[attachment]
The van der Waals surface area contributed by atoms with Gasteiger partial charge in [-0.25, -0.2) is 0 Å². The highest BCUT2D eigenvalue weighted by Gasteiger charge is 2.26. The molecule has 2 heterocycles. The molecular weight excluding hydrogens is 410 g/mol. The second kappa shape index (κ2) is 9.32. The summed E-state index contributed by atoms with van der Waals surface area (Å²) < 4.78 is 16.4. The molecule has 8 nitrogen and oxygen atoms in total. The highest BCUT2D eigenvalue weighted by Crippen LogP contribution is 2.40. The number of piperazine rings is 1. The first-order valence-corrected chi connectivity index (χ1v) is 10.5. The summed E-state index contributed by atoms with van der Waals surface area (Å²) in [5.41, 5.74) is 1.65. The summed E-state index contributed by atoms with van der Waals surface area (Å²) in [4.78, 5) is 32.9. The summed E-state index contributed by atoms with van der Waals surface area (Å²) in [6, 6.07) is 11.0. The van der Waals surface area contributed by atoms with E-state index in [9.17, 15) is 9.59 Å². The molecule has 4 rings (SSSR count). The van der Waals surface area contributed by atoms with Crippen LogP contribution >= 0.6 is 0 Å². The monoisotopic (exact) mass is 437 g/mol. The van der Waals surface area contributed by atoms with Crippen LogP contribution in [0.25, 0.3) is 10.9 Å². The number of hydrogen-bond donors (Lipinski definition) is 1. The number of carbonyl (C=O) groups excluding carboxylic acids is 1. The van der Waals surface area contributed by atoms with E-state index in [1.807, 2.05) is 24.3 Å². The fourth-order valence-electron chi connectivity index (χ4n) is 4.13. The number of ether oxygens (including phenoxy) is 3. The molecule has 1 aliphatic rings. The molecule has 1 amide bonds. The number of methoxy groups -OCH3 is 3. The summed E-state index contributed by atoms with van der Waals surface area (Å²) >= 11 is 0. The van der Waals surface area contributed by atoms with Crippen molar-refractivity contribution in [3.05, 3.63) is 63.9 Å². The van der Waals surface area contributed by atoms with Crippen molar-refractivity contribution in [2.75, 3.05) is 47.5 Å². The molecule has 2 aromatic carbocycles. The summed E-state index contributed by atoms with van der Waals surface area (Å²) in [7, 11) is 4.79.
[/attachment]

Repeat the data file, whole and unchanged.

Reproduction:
The van der Waals surface area contributed by atoms with Gasteiger partial charge in [-0.25, -0.2) is 0 Å². The highest BCUT2D eigenvalue weighted by Gasteiger charge is 2.26. The molecule has 2 heterocycles. The molecular weight excluding hydrogens is 410 g/mol. The second kappa shape index (κ2) is 9.32. The summed E-state index contributed by atoms with van der Waals surface area (Å²) < 4.78 is 16.4. The molecule has 8 nitrogen and oxygen atoms in total. The highest BCUT2D eigenvalue weighted by Crippen LogP contribution is 2.40. The number of piperazine rings is 1. The first-order valence-corrected chi connectivity index (χ1v) is 10.5. The summed E-state index contributed by atoms with van der Waals surface area (Å²) in [5.41, 5.74) is 1.65. The summed E-state index contributed by atoms with van der Waals surface area (Å²) in [4.78, 5) is 32.9. The summed E-state index contributed by atoms with van der Waals surface area (Å²) in [6, 6.07) is 11.0. The van der Waals surface area contributed by atoms with E-state index in [9.17, 15) is 9.59 Å². The molecule has 4 rings (SSSR count). The van der Waals surface area contributed by atoms with Crippen LogP contribution >= 0.6 is 0 Å². The monoisotopic (exact) mass is 437 g/mol. The van der Waals surface area contributed by atoms with Crippen LogP contribution in [0.25, 0.3) is 10.9 Å². The number of hydrogen-bond donors (Lipinski definition) is 1. The number of carbonyl (C=O) groups excluding carboxylic acids is 1. The van der Waals surface area contributed by atoms with E-state index in [1.807, 2.05) is 24.3 Å². The fourth-order valence-electron chi connectivity index (χ4n) is 4.13. The number of ether oxygens (including phenoxy) is 3. The molecule has 1 aliphatic rings. The molecule has 1 amide bonds. The number of methoxy groups -OCH3 is 3. The summed E-state index contributed by atoms with van der Waals surface area (Å²) >= 11 is 0. The van der Waals surface area contributed by atoms with Crippen molar-refractivity contribution in [3.05, 3.63) is 63.9 Å². The van der Waals surface area contributed by atoms with Crippen molar-refractivity contribution in [2.75, 3.05) is 47.5 Å². The molecule has 2 aromatic carbocycles. The summed E-state index contributed by atoms with van der Waals surface area (Å²) in [7, 11) is 4.79.